Automaker Toyota is mostly known for its dependable and reliable cars. Its trucks and SUVs have had a rougher reputation, however, creating a variety of problems for owners over the years. Multiple recalls and lawsuits prove that not all Toyota vehicles are equally reliable. Some Toyota 4Runner owners are even claiming that their vehicles are hazards to drive on the road and that Toyota knowingly sold them like that.
Owners of 2005-2011 Toyota 4Runners are suing over a dangerous problem
Back in December of 2018, a class-action lawsuit was filed in South Carolina against Toyota Motor Corporation that claims owners of certain 4Runners are having some dangerous problems. According to Forbes, a number of owners claim “that the frames on the 2005-11 4Runners are defective and dangerous because they rust prematurely.” Though the lawsuit was filed by Gary Weinreich, a 2005 Toyota 4Runner owner, the plaintiffs that stand behind Weinreich are numerous.
Owners involved in the case claim that their 4Runners aren’t just prone to rust. These claims allege that the frames, made by Dana Holding Corporation, were not designed and made with the proper precautions, and worst of all, Toyota knew it.
According to the lawsuit, owners of 2005-2011 4Runners allege that Toyota “had knowledge and notice of the defect,” claiming that “frames were not properly prepared and treated against rust corrosion when they were manufactured.”
The hazard of Toyota’s negligence
Interestingly enough, this lawsuit follows a separate class-action lawsuit that was settled in 2016 regarding alleged rust defect on certain Tacomas, Tundras, and Sequoias. Even though Toyota still would not admit in any wrongdoing, it awarded $3.4 billion to “resolve allegations of defective rusting undercarriages of various pickups,” according to Top Class Actions. But 4Runner owners claim that Toyota knew this affected 4Runners as well and did nothing to warn them.
According to CarComplaints.com, this lawsuit alleges “corrosion is so excessive occupants are at risk due to weakened frames.” Weinreich himself claims that he bought his Toyota 4Runner brand-new in 2005 but started noticing excessive rust in 2011. By 2018, the rust was so bad that Weinreich’s front control arm broke off and caused him to run off the road. Weinreich also claims that Toyota ignored his concerns and efforts of contact within this time. He and other 4Runner owners claim what they “experience is far beyond typical surface rust and corrosion problems.”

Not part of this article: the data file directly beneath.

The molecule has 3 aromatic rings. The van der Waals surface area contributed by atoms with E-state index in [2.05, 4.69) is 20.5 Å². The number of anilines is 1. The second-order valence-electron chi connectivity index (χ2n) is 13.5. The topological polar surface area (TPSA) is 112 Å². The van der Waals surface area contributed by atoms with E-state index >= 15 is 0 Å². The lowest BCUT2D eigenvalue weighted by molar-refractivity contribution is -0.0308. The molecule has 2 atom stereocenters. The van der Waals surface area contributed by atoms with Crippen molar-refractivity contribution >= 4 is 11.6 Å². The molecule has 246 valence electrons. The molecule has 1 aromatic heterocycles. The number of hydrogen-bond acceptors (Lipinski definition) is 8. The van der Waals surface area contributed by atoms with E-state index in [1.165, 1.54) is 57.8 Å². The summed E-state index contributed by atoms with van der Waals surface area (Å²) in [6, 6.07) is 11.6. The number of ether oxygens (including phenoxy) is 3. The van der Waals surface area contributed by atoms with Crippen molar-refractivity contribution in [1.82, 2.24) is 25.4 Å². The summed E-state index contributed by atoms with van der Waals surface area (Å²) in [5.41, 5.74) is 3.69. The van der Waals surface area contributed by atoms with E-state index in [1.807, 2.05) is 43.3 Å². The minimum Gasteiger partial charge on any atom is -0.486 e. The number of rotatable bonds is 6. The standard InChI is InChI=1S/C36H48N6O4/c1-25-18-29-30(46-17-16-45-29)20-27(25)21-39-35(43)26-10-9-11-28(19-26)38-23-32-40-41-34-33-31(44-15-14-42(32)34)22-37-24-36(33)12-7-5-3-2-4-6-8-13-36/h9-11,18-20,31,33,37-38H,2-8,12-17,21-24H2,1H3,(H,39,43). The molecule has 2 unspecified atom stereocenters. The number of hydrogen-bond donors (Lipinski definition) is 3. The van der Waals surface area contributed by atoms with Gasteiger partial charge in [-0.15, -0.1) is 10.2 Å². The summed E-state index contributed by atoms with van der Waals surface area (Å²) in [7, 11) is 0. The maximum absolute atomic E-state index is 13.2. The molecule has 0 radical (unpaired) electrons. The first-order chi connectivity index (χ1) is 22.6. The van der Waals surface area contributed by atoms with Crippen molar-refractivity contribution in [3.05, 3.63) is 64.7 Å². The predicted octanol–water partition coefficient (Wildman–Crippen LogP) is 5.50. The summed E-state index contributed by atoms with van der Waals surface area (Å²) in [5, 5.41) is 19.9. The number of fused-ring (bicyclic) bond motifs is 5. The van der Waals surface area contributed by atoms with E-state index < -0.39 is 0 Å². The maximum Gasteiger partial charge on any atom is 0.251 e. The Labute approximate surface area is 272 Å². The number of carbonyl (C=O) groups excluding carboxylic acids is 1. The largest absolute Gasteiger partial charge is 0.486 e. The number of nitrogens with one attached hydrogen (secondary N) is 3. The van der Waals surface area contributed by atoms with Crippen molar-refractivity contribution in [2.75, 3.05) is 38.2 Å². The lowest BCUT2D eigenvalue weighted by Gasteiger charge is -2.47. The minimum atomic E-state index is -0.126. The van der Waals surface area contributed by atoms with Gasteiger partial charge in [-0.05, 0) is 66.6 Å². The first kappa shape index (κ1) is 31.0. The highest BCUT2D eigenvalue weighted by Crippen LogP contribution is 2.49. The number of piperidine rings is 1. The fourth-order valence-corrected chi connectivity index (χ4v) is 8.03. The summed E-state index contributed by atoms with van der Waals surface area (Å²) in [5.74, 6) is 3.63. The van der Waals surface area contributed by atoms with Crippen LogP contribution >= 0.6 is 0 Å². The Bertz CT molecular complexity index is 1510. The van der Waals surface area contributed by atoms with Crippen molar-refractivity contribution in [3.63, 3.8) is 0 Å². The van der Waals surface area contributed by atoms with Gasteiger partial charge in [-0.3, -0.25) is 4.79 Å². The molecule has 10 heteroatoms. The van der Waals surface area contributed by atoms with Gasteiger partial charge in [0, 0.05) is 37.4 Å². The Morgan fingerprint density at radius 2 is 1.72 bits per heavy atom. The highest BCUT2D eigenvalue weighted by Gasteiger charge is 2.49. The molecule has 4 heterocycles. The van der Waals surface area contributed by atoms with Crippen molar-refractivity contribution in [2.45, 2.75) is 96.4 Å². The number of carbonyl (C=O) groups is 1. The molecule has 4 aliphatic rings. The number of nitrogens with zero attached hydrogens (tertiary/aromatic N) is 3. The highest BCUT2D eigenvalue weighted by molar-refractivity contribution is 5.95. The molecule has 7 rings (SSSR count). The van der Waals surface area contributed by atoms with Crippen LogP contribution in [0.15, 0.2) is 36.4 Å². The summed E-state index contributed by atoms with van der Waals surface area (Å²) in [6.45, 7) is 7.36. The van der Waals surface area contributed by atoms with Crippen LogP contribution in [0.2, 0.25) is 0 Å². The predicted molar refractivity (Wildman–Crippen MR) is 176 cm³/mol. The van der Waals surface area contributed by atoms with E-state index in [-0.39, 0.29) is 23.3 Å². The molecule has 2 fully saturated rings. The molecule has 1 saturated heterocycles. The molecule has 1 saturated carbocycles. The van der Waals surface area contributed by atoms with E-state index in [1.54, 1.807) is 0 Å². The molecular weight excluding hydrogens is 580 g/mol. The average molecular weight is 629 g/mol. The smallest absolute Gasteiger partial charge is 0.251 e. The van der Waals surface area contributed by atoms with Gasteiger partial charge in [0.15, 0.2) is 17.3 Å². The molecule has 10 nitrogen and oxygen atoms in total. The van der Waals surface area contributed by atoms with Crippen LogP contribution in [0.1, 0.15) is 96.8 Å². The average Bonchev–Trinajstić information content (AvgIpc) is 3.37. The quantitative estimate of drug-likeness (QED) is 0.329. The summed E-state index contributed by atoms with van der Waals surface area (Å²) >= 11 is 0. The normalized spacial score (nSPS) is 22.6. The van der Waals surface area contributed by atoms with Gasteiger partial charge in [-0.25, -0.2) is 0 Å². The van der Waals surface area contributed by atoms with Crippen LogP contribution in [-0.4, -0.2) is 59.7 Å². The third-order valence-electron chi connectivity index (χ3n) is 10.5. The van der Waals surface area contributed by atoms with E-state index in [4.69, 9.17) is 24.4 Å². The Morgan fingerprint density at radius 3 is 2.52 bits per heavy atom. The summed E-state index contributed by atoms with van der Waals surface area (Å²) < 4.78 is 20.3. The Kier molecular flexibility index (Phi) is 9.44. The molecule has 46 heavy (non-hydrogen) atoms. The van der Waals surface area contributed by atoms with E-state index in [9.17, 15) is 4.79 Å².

The class-action lawsuit claims that Toyota purposely discluded the 4Runner from the previous lawsuit and allegations due to a lack of complaints at the time. And in place of issuing official recalls for something the company knew was a problem, Toyota practiced subdued inaction by offering service campaigns that not only weren’t publicized, but offered inadequate service to limited customers as well. This rust and corrosion problem can lead to unsafe conditions, in a variety of areas on the 4Runner.
Is Toyota responding to 4Runner owners’ allegations?
Complaints from Weinreich and owners like him reached the National Highway Traffic Safety Administration (NHTSA), prompting an investigation to open. The NHTSA officially opened an investigation into 2002-2006 Toyota 4Runner vehicles on August 17, 2018, after petitioners claimed that excessive rust was “resulting in difficulty controlling the vehicle.” This case does not include all model years involved in the class-action lawsuit and is still currently undergoing investigation.
Toyota still claims its innocence, regardless of the hundreds of thousands of recalls that have been issued regarding rust and corrosion. In response to the Weinreich’s (and others) lawsuit, Toyota asked for a motion of dismissal in May of 2019, arguing “the plaintiff fails to establish any legitimate claims against the automaker,” according to Car Complaints. But the case hasn’t been dismissed, and Toyota may just have another billion-dollar settlement if Weinreich and other 4Runner owners have anything to say about it.